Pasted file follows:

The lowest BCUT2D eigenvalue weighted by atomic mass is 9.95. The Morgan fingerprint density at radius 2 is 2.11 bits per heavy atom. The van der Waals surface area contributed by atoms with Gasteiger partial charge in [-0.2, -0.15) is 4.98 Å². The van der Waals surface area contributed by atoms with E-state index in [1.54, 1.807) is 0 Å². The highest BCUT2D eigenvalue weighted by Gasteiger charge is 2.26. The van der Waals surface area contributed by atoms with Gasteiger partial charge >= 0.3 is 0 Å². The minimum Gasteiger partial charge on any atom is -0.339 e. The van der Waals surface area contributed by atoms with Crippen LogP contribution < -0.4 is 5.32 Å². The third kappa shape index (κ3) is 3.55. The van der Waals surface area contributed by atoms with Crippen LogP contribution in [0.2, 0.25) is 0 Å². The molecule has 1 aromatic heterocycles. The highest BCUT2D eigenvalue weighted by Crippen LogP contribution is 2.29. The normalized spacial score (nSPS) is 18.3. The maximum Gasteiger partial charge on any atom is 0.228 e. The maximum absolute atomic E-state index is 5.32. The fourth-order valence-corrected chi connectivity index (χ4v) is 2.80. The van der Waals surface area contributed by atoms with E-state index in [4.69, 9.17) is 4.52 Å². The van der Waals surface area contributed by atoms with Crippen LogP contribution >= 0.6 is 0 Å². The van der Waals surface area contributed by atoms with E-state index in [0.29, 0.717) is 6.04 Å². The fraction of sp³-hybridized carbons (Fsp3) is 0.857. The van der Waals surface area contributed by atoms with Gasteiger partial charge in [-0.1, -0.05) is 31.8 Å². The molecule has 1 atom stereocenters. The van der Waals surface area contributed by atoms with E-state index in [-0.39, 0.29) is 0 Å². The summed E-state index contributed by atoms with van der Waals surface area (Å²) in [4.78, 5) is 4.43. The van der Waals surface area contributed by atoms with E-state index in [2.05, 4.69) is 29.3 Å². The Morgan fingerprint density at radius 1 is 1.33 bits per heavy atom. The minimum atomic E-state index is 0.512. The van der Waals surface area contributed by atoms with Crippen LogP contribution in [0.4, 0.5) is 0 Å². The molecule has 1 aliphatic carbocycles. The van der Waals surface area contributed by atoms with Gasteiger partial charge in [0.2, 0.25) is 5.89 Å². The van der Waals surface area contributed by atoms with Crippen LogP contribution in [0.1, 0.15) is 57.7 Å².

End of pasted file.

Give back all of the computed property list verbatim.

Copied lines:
The lowest BCUT2D eigenvalue weighted by atomic mass is 9.95. The Morgan fingerprint density at radius 2 is 2.11 bits per heavy atom. The van der Waals surface area contributed by atoms with Gasteiger partial charge in [-0.2, -0.15) is 4.98 Å². The van der Waals surface area contributed by atoms with E-state index in [1.54, 1.807) is 0 Å². The highest BCUT2D eigenvalue weighted by Gasteiger charge is 2.26. The van der Waals surface area contributed by atoms with Gasteiger partial charge >= 0.3 is 0 Å². The minimum Gasteiger partial charge on any atom is -0.339 e. The van der Waals surface area contributed by atoms with Crippen LogP contribution < -0.4 is 5.32 Å². The third kappa shape index (κ3) is 3.55. The van der Waals surface area contributed by atoms with Crippen LogP contribution in [0.2, 0.25) is 0 Å². The molecule has 1 aromatic heterocycles. The highest BCUT2D eigenvalue weighted by Crippen LogP contribution is 2.29. The normalized spacial score (nSPS) is 18.3. The maximum Gasteiger partial charge on any atom is 0.228 e. The maximum absolute atomic E-state index is 5.32. The fourth-order valence-corrected chi connectivity index (χ4v) is 2.80. The van der Waals surface area contributed by atoms with E-state index in [4.69, 9.17) is 4.52 Å². The van der Waals surface area contributed by atoms with Crippen LogP contribution >= 0.6 is 0 Å². The van der Waals surface area contributed by atoms with E-state index in [0.29, 0.717) is 6.04 Å². The fraction of sp³-hybridized carbons (Fsp3) is 0.857. The van der Waals surface area contributed by atoms with Gasteiger partial charge in [-0.1, -0.05) is 31.8 Å². The molecule has 1 atom stereocenters. The van der Waals surface area contributed by atoms with E-state index in [-0.39, 0.29) is 0 Å². The summed E-state index contributed by atoms with van der Waals surface area (Å²) in [4.78, 5) is 4.43. The van der Waals surface area contributed by atoms with E-state index in [2.05, 4.69) is 29.3 Å². The Morgan fingerprint density at radius 1 is 1.33 bits per heavy atom. The minimum atomic E-state index is 0.512. The van der Waals surface area contributed by atoms with Crippen LogP contribution in [0.4, 0.5) is 0 Å². The molecule has 1 aliphatic carbocycles. The van der Waals surface area contributed by atoms with Gasteiger partial charge in [0.2, 0.25) is 5.89 Å². The van der Waals surface area contributed by atoms with Crippen LogP contribution in [0.1, 0.15) is 57.7 Å².